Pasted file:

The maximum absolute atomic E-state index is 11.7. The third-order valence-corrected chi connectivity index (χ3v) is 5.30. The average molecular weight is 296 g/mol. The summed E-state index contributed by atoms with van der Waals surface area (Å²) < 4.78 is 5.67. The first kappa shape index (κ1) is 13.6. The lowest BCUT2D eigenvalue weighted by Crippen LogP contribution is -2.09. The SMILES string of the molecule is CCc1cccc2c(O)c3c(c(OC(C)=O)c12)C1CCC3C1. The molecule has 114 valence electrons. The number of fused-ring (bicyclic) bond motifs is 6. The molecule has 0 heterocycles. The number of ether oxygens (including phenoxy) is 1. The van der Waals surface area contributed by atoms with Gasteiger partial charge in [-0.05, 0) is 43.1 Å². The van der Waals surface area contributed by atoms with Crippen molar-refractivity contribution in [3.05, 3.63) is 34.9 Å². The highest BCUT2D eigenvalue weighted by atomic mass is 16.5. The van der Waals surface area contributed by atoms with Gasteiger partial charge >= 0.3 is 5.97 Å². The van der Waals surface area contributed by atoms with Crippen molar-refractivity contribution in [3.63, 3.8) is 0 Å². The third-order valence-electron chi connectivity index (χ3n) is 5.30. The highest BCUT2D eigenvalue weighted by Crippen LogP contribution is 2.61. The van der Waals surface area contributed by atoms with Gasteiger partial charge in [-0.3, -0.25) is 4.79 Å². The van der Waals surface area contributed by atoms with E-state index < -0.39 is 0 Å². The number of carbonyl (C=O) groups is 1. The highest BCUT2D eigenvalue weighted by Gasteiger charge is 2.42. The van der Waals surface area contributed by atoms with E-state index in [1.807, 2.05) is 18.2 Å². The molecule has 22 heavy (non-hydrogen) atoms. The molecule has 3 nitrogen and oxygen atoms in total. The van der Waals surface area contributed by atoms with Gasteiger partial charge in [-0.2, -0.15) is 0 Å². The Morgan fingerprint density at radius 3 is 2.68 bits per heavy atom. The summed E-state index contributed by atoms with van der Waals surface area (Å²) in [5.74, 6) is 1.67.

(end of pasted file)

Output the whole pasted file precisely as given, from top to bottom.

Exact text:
The maximum absolute atomic E-state index is 11.7. The third-order valence-corrected chi connectivity index (χ3v) is 5.30. The average molecular weight is 296 g/mol. The summed E-state index contributed by atoms with van der Waals surface area (Å²) < 4.78 is 5.67. The first kappa shape index (κ1) is 13.6. The lowest BCUT2D eigenvalue weighted by Crippen LogP contribution is -2.09. The SMILES string of the molecule is CCc1cccc2c(O)c3c(c(OC(C)=O)c12)C1CCC3C1. The molecule has 114 valence electrons. The number of fused-ring (bicyclic) bond motifs is 6. The molecule has 0 heterocycles. The number of ether oxygens (including phenoxy) is 1. The van der Waals surface area contributed by atoms with Gasteiger partial charge in [-0.05, 0) is 43.1 Å². The van der Waals surface area contributed by atoms with Crippen molar-refractivity contribution in [3.05, 3.63) is 34.9 Å². The highest BCUT2D eigenvalue weighted by atomic mass is 16.5. The van der Waals surface area contributed by atoms with Gasteiger partial charge >= 0.3 is 5.97 Å². The van der Waals surface area contributed by atoms with Crippen molar-refractivity contribution in [3.63, 3.8) is 0 Å². The third-order valence-electron chi connectivity index (χ3n) is 5.30. The highest BCUT2D eigenvalue weighted by Crippen LogP contribution is 2.61. The van der Waals surface area contributed by atoms with Gasteiger partial charge in [-0.3, -0.25) is 4.79 Å². The van der Waals surface area contributed by atoms with E-state index < -0.39 is 0 Å². The number of carbonyl (C=O) groups is 1. The highest BCUT2D eigenvalue weighted by Gasteiger charge is 2.42. The van der Waals surface area contributed by atoms with E-state index in [1.807, 2.05) is 18.2 Å². The molecule has 22 heavy (non-hydrogen) atoms. The molecule has 3 nitrogen and oxygen atoms in total. The van der Waals surface area contributed by atoms with Gasteiger partial charge in [-0.2, -0.15) is 0 Å². The Morgan fingerprint density at radius 3 is 2.68 bits per heavy atom. The summed E-state index contributed by atoms with van der Waals surface area (Å²) in [5.74, 6) is 1.67.